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Social Contract
(November 09, 2004) - We talk about it all of the time but it never quite seems real. By 2007, if growth remains as sluggish as it was last year, there will be 10,000,000 more jobs than workers in the American economy. As a percentage of the workforce, the situation will be worse in all of the countries we'd be likely to tap (except India). 

We quickly adjust to some things. It wasn't all that long ago that a visit to a "filling station" included a somewhat friendly greeting, a windshield wash and the filling of the gas tank by a person. Self-service, now considered the norm came as the result of intersecting trends. As gasoline costs rose in the 70s, one way to save a little per gallon was to fill the tank yourself. The gas station attendants were usually from the pool of mechanics who fixed the cars of customers. As car quality improved and the tools required to maintain them became prohibitively expensive, the number of mechanics with necessary skills declined. It is now nearly impossible to find a mechanic outside of a dealership and the friendly smiles have been replaced by grumpy cashiers.

Labor shortages, whether caused by demographics, shifts in quality or technological obsolescence mean that the fabric of our lives changes as a result. In the old days, there was never a chance that you'd turn up in a meeting smelling like gasoline. 

There are little hints everywhere. It's not so much of an inconvenience to fill your own cup with soda at a fast food joint (although it's irritating that the price didn't fall when we began supplying the labor.) We fill our own cups because labor is scarce in the low end of the status ladder. We will all do little more of this and that as a compensation for missing service help. At some grocery stores in our neighborhood, they already expect us to bag our own groceries. We do our own typing, answer our own phones, make our own copies, self-serve our benefits, and use the net to make our travel arrangements. Unless you are in downtown Manhattan, coffee-to-go means fixing the additives yourself.

The labor shortage will have more subtle consequences like these in the early days. More buffet lines, more self-service, more additional assembly required, more pick it up at our dock, longer waits, longer lines, less service in general. The acute nursing shortage is liable to result in the certification of family members to provide services in a self-serve hospital. It already has produced shorter hospital stays and higher incidents of hospital generated disease.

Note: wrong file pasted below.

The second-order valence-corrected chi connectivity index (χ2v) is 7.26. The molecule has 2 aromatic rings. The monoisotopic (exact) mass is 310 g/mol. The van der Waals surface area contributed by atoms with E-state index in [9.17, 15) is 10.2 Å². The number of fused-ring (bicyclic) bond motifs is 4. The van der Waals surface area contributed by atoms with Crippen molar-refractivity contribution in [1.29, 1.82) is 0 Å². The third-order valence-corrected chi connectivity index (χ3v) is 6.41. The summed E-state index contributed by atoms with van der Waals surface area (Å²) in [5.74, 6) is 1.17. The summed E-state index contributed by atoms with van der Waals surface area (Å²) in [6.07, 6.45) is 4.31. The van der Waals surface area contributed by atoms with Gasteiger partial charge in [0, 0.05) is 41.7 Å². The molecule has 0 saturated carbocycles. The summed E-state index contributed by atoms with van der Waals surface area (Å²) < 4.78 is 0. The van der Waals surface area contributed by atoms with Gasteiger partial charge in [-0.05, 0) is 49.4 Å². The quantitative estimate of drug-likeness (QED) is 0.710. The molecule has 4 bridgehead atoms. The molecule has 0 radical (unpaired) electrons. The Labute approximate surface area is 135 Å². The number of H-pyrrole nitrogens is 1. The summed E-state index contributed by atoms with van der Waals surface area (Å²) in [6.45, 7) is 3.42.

It's the tip of the iceberg. The very difficult work of acquiring and maintaining the "talent that makes the difference" is going to get harder and more time consuming. Old fogies will see at as the radical reinvention of the term "Prima Donna". The dissonance between old established players and the new, young, privileged "fair haired girls" will rock the internal political structures of older and larger companies. Although we've had some experience with disparities in pay during engineering shortages, walking the line that prevents age discrimination will be the governing mechanism.

The degree to which employees have a say in the direction and policies of the company is on the line. Because the cost of switching jobs will be so low, the work required to continually re-recruit the workforce will have immediate and measurable payoffs. We're talking about a world in which 20% attrition rates are considered excellent examples of how to do it. We're talking about  doubling and tripling the recruiting staff and budget just to stay even. We're talking about three or four years from now.

This is the calm before the storm. Once we begin moving people around the economy this time, it will be the beginning of an ever accelerating cycle that just gets harder and faster. The demand for measurable results in service quality and production will increase as the ability to deliver them declines.

This would be an awfully good time to carefully consider your five year recruiting strategy. What are the demands? What are the sources? How are you going to compete?

 -John Sumser

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Materials written by John Sumser © TwoColorHat. All Rights Reserved.
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